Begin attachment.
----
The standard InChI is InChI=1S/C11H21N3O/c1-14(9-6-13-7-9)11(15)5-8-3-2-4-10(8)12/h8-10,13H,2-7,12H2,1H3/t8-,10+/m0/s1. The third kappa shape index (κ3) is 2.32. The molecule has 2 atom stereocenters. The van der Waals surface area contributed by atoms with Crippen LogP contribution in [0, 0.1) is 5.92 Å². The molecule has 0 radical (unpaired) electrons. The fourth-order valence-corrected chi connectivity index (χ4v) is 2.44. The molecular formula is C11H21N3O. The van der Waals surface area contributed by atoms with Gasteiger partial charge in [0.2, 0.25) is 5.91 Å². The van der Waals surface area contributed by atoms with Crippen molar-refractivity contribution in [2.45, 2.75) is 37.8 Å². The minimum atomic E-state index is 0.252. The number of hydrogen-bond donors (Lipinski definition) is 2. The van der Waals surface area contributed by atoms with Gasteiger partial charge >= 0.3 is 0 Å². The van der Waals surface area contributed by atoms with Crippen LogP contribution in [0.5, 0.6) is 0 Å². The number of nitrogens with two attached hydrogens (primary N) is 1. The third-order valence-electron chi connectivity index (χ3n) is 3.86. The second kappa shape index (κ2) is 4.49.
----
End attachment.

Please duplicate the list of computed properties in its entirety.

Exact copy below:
The standard InChI is InChI=1S/C11H21N3O/c1-14(9-6-13-7-9)11(15)5-8-3-2-4-10(8)12/h8-10,13H,2-7,12H2,1H3/t8-,10+/m0/s1. The third kappa shape index (κ3) is 2.32. The molecule has 2 atom stereocenters. The van der Waals surface area contributed by atoms with Crippen LogP contribution in [0, 0.1) is 5.92 Å². The molecule has 0 radical (unpaired) electrons. The fourth-order valence-corrected chi connectivity index (χ4v) is 2.44. The molecular formula is C11H21N3O. The van der Waals surface area contributed by atoms with Gasteiger partial charge in [0.2, 0.25) is 5.91 Å². The van der Waals surface area contributed by atoms with Crippen molar-refractivity contribution in [2.45, 2.75) is 37.8 Å². The minimum atomic E-state index is 0.252. The number of hydrogen-bond donors (Lipinski definition) is 2. The van der Waals surface area contributed by atoms with Gasteiger partial charge >= 0.3 is 0 Å². The van der Waals surface area contributed by atoms with Crippen LogP contribution in [0.5, 0.6) is 0 Å². The number of nitrogens with two attached hydrogens (primary N) is 1. The third-order valence-electron chi connectivity index (χ3n) is 3.86. The second kappa shape index (κ2) is 4.49.